The problem with 'owning' property at a time of huge inflation is that the medicine (aka interest rates) can kill the patient as people cannot afford the increased repayments as rates increase to bring inflation under control. Those who own outright are sitting pretty - at least that's my take on the way it will play out. 

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2 hours ago, lie to bet said:

To summarise the article:

  • The United States has now officially accumulated a $20 trillion debt.
  •  This is  over $167,000 per tax payer.
  • Total American debt (the combination of government, business, mortgage, and consumer debt) is approaching $68 trillion.

That $68 trillion equates to $567,800 per tax payer, how can there not be complete panic over the complete failure of the capitalist system. Surely no one can think it is possible to pay this back. 

It's not capitalism.

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25 minutes ago, Noallegiance said:

It's not capitalism.

It's pretty much the archetype of capitalism.  What you mean is that real capitalism doesn't seem much like the brochure. 

No kidding. 

Edited by DrBuyToLeech

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The alternative way that this can play out is that the debt is defaulted on. I can't recall the figures for the UK but the BoE owns a huge tranch of the the UK public debt; which it lent by the magic (sleight of hand) that is QE. At some point it may become expedient for this debt to be cancelled rather than paid back (which in fractional reserve banking destroys money) and at a stroke our debt to GDP ratio would look prudent again. As the money doesn't really exist and never did, (it's a number on a ledger that is the UK balance sheet) there are no losers apart from the prudent or those who positioned themselves for how this should have panned out in a free market who have already taken the medicine.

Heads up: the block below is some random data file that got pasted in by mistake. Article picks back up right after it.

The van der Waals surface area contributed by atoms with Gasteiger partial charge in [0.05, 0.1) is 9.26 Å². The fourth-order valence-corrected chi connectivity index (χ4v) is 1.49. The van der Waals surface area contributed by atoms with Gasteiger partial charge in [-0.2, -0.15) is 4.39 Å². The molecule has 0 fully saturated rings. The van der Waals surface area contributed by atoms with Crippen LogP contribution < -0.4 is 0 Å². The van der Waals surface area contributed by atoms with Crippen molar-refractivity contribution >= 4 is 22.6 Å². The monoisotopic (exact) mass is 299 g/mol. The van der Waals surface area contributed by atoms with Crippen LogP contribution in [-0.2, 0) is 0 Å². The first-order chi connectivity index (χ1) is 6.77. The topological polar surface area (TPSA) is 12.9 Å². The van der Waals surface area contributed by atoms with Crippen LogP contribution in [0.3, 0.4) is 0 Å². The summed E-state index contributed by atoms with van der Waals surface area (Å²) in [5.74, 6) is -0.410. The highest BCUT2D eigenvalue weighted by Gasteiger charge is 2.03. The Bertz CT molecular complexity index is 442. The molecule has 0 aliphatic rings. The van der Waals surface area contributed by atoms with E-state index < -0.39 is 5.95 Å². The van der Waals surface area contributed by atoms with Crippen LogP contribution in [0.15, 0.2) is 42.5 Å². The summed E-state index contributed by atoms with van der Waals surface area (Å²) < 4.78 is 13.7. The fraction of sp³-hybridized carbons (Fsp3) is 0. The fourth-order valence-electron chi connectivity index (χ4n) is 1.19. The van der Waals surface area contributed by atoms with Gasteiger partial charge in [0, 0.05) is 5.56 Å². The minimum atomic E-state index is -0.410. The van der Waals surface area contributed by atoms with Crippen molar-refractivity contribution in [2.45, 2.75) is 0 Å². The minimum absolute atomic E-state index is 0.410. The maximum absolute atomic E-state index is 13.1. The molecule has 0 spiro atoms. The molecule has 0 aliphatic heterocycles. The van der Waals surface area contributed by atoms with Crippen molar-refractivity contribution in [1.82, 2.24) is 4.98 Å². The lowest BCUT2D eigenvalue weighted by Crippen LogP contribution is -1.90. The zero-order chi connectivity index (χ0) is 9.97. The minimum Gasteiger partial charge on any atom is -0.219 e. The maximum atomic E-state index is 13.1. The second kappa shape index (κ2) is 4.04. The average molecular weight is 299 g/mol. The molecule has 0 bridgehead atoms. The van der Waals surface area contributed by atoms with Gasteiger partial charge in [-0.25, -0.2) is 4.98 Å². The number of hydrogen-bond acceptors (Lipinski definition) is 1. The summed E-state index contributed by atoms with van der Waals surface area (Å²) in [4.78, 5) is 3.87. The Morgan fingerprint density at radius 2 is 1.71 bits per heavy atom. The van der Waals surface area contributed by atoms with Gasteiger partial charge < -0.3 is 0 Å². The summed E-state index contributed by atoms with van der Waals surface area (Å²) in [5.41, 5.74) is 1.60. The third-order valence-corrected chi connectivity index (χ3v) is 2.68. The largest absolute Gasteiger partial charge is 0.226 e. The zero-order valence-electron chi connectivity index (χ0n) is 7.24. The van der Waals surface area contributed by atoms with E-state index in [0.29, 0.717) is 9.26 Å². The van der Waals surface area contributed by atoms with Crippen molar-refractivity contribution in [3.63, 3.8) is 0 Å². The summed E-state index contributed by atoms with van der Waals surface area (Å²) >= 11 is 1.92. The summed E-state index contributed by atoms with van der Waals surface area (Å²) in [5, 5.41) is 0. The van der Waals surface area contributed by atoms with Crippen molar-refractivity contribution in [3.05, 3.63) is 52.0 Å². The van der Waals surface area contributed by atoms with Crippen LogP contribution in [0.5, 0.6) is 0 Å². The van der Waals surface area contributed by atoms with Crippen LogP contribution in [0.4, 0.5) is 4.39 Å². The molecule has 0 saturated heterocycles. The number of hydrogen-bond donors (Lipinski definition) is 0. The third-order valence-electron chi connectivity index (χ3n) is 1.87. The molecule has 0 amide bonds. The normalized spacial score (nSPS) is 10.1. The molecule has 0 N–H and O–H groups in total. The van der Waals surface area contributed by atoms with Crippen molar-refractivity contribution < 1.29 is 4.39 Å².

The markets can then be pump primed by further QE. Traditionally we would have expected the pound to be trashed by such a move but would it in these untested and unconventional times? If the government is free of debt it can 'borrow to invest', which as we all know is considered prudent and good for the economy. 

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3 hours ago, lie to bet said:

To summarise the article:

  • The United States has now officially accumulated a $20 trillion debt.
  •  This is  over $167,000 per tax payer.
  • Total American debt (the combination of government, business, mortgage, and consumer debt) is approaching $68 trillion.

That $68 trillion equates to $567,800 per tax payer, how can there not be complete panic over the complete failure of the capitalist system. Surely no one can think it is possible to pay this back. 

They'll mint a $20US trillion coin, playboy images front and back and pay it off in one go

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  • 294 Brexit, House prices and Summer 2020

    1. 1. Including the effects Brexit, where do you think average UK house prices will be relative to now in June 2020?


      • down 5% +
      • down 2.5%
      • Even
      • up 2.5%
      • up 5%